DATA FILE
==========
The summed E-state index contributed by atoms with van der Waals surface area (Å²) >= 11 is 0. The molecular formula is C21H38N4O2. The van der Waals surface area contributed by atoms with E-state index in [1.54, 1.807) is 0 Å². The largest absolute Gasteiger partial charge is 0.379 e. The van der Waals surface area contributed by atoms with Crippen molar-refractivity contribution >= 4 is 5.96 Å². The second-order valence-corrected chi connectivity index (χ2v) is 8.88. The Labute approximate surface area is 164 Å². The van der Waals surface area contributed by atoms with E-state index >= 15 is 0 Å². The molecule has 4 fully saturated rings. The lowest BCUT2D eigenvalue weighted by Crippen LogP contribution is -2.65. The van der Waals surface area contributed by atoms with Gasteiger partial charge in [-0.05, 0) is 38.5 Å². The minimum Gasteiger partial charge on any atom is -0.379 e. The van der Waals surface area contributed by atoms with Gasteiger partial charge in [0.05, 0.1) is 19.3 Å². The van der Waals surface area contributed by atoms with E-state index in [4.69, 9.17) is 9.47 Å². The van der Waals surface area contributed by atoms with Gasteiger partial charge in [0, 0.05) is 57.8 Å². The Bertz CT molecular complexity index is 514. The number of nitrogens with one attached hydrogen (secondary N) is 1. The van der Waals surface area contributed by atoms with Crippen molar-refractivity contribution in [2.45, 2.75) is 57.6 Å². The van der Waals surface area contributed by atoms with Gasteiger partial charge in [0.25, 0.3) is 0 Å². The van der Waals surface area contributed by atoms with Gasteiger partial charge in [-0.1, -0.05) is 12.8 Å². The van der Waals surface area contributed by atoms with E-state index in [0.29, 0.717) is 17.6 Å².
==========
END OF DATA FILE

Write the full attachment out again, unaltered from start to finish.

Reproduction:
The summed E-state index contributed by atoms with van der Waals surface area (Å²) >= 11 is 0. The molecular formula is C21H38N4O2. The van der Waals surface area contributed by atoms with E-state index in [1.54, 1.807) is 0 Å². The largest absolute Gasteiger partial charge is 0.379 e. The van der Waals surface area contributed by atoms with Crippen molar-refractivity contribution >= 4 is 5.96 Å². The second-order valence-corrected chi connectivity index (χ2v) is 8.88. The Labute approximate surface area is 164 Å². The van der Waals surface area contributed by atoms with E-state index >= 15 is 0 Å². The molecule has 4 fully saturated rings. The lowest BCUT2D eigenvalue weighted by Crippen LogP contribution is -2.65. The van der Waals surface area contributed by atoms with Gasteiger partial charge in [-0.05, 0) is 38.5 Å². The minimum Gasteiger partial charge on any atom is -0.379 e. The van der Waals surface area contributed by atoms with Gasteiger partial charge in [0.05, 0.1) is 19.3 Å². The van der Waals surface area contributed by atoms with E-state index in [4.69, 9.17) is 9.47 Å². The van der Waals surface area contributed by atoms with Gasteiger partial charge in [0, 0.05) is 57.8 Å². The Bertz CT molecular complexity index is 514. The number of nitrogens with one attached hydrogen (secondary N) is 1. The van der Waals surface area contributed by atoms with Crippen molar-refractivity contribution in [2.45, 2.75) is 57.6 Å². The van der Waals surface area contributed by atoms with Gasteiger partial charge in [0.25, 0.3) is 0 Å². The van der Waals surface area contributed by atoms with Gasteiger partial charge in [-0.1, -0.05) is 12.8 Å². The van der Waals surface area contributed by atoms with E-state index in [0.29, 0.717) is 17.6 Å².